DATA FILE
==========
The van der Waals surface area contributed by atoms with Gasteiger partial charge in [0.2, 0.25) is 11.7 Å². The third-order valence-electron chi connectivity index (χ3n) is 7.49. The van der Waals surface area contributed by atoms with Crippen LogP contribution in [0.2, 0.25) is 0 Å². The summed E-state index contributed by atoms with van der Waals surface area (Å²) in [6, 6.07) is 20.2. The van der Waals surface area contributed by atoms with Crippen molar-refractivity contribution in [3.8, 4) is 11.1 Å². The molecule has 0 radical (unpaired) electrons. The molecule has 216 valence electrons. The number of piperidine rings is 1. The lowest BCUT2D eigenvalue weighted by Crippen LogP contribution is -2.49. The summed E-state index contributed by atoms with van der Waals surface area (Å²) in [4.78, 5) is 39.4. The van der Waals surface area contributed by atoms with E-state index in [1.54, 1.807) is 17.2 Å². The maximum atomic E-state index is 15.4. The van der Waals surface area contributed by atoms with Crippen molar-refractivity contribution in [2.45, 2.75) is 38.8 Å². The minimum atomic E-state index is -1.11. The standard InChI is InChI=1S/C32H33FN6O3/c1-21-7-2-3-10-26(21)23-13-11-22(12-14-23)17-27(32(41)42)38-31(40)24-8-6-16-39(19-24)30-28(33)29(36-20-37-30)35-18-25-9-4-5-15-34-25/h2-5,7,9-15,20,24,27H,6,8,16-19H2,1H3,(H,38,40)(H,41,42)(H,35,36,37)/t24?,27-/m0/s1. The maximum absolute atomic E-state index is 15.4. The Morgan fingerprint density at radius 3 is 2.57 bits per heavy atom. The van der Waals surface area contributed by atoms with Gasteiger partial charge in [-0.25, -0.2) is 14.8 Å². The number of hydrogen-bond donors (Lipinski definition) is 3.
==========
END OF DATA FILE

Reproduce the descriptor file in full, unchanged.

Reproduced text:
The van der Waals surface area contributed by atoms with Gasteiger partial charge in [0.2, 0.25) is 11.7 Å². The third-order valence-electron chi connectivity index (χ3n) is 7.49. The van der Waals surface area contributed by atoms with Crippen LogP contribution in [0.2, 0.25) is 0 Å². The summed E-state index contributed by atoms with van der Waals surface area (Å²) in [6, 6.07) is 20.2. The van der Waals surface area contributed by atoms with Crippen molar-refractivity contribution in [3.8, 4) is 11.1 Å². The molecule has 0 radical (unpaired) electrons. The molecule has 216 valence electrons. The number of piperidine rings is 1. The lowest BCUT2D eigenvalue weighted by Crippen LogP contribution is -2.49. The summed E-state index contributed by atoms with van der Waals surface area (Å²) in [4.78, 5) is 39.4. The van der Waals surface area contributed by atoms with E-state index in [1.54, 1.807) is 17.2 Å². The maximum atomic E-state index is 15.4. The van der Waals surface area contributed by atoms with Crippen molar-refractivity contribution in [2.45, 2.75) is 38.8 Å². The minimum atomic E-state index is -1.11. The standard InChI is InChI=1S/C32H33FN6O3/c1-21-7-2-3-10-26(21)23-13-11-22(12-14-23)17-27(32(41)42)38-31(40)24-8-6-16-39(19-24)30-28(33)29(36-20-37-30)35-18-25-9-4-5-15-34-25/h2-5,7,9-15,20,24,27H,6,8,16-19H2,1H3,(H,38,40)(H,41,42)(H,35,36,37)/t24?,27-/m0/s1. The maximum absolute atomic E-state index is 15.4. The Morgan fingerprint density at radius 3 is 2.57 bits per heavy atom. The van der Waals surface area contributed by atoms with Gasteiger partial charge in [-0.25, -0.2) is 14.8 Å². The number of hydrogen-bond donors (Lipinski definition) is 3.